Your Guide to Medicare Supplement Eligibility
Medicare supplements require individuals to be legal U.S. citizens or permanent residents for a minimum of five consecutive years. They must also already be enrolled in Parts A and B. Most states require individuals to be 65 or older, but there are some insurance carriers that offer plans to Medicare beneficiaries who are younger than 65.
Medigap Eligibility at Age 65
Adults who are already receiving Social Security benefits will be automatically enrolled In Medicare Part A upon turning 65. In some cases, this applies to Medicare Part B as well. Once you are enrolled in both parts, your unique open enrollment period for Medicare supplements begins.
When you enroll during this period, you have guaranteed issue rights to any Medicare supplement plan. You can not be turned away from a plan due to any health conditions or health history reports. The open enrollment period ends six months after your Part B effective date.
Medigap Eligibility Under Age 65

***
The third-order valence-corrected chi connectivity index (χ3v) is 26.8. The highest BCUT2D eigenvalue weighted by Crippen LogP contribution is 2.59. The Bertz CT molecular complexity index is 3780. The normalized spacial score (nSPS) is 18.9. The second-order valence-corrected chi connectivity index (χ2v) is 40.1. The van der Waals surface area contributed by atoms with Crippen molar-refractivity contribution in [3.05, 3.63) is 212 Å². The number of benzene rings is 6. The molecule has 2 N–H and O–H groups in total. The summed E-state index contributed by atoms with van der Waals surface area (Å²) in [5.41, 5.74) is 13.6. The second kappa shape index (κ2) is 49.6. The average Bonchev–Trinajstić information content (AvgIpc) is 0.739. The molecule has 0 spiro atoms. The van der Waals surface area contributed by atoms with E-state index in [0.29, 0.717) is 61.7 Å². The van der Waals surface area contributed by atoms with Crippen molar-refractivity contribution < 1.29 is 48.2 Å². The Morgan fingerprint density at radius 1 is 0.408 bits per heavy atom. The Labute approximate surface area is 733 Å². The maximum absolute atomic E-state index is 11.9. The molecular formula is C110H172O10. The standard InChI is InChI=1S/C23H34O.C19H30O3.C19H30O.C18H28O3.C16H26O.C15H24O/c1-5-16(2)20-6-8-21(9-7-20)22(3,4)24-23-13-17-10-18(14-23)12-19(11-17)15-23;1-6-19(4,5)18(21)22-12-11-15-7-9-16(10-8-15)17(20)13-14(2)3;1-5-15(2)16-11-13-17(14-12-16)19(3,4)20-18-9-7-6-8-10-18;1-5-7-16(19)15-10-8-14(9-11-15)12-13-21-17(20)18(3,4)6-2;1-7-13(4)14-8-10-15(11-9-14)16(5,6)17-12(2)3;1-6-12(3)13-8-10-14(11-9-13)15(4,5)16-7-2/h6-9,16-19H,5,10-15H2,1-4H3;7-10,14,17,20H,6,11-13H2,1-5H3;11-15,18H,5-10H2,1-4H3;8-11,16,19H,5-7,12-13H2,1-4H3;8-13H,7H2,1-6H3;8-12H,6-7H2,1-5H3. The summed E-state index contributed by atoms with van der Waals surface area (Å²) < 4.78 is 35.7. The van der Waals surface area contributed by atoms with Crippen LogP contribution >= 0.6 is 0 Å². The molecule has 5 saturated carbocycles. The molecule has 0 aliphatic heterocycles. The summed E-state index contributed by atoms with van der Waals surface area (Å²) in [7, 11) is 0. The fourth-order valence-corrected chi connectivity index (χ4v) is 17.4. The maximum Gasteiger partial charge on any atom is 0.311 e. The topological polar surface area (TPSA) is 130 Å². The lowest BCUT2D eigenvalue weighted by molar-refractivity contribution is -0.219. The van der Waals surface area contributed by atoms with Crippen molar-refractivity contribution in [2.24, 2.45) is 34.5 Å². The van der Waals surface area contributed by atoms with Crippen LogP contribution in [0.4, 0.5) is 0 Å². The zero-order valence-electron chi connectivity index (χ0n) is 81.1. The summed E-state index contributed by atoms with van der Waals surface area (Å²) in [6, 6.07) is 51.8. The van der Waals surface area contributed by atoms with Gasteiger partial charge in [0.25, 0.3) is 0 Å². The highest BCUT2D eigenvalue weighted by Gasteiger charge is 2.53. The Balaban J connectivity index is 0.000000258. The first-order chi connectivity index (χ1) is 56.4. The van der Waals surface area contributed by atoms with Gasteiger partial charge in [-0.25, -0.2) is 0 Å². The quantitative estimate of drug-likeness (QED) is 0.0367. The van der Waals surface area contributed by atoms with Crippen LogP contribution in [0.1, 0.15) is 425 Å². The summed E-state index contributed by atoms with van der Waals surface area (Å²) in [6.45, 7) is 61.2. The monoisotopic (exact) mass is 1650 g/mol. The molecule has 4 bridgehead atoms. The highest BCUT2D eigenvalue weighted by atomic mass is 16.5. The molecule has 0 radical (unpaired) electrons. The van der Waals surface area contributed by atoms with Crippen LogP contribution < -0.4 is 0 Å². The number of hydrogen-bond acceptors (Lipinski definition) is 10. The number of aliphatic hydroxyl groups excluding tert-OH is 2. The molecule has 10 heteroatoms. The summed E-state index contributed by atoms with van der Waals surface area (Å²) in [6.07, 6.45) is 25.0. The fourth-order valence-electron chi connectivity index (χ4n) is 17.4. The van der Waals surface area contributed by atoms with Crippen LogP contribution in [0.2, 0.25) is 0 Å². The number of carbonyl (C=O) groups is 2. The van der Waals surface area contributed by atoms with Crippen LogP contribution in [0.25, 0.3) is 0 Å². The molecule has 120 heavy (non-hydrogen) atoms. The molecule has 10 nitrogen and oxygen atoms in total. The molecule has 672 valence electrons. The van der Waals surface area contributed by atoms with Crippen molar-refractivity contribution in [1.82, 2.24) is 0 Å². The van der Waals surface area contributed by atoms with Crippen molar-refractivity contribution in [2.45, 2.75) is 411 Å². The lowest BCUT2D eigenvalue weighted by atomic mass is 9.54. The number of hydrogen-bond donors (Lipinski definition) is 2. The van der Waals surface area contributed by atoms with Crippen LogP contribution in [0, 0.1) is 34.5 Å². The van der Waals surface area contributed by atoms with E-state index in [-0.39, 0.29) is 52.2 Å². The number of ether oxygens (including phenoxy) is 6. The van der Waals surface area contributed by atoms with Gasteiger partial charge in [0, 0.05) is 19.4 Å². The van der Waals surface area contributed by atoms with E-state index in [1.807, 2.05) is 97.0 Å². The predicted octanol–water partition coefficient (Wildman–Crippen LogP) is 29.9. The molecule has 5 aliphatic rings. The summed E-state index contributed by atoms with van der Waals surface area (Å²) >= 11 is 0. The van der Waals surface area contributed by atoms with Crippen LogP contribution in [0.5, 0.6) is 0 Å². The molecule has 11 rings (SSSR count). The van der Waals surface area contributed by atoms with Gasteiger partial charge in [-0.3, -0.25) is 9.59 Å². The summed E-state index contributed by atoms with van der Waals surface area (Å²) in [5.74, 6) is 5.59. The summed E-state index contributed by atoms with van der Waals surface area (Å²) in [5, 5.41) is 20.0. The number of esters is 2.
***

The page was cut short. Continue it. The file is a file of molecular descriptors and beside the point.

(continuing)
Medicare beneficiaries who are not yet 65 do not have as many options when it comes to Medicare supplements. Some carriers offer plans in some states, but it is usually limited to Plan A, the most basic Medigap plan.
The reason for the lack of choice is because Medicare beneficiaries who are younger than 65 are on Medicare because of a disability. This means that they have higher healthcare costs and are at a higher risk for claims. This also means that the premiums for Plan A are double or triple the amount that someone over 65 would pay. (This is not the case in every state.)
Individuals who hold a Medigap policy under 65 will have the opportunity to choose a new plan when they turn 65. At this time, they will still have guaranteed issue rights.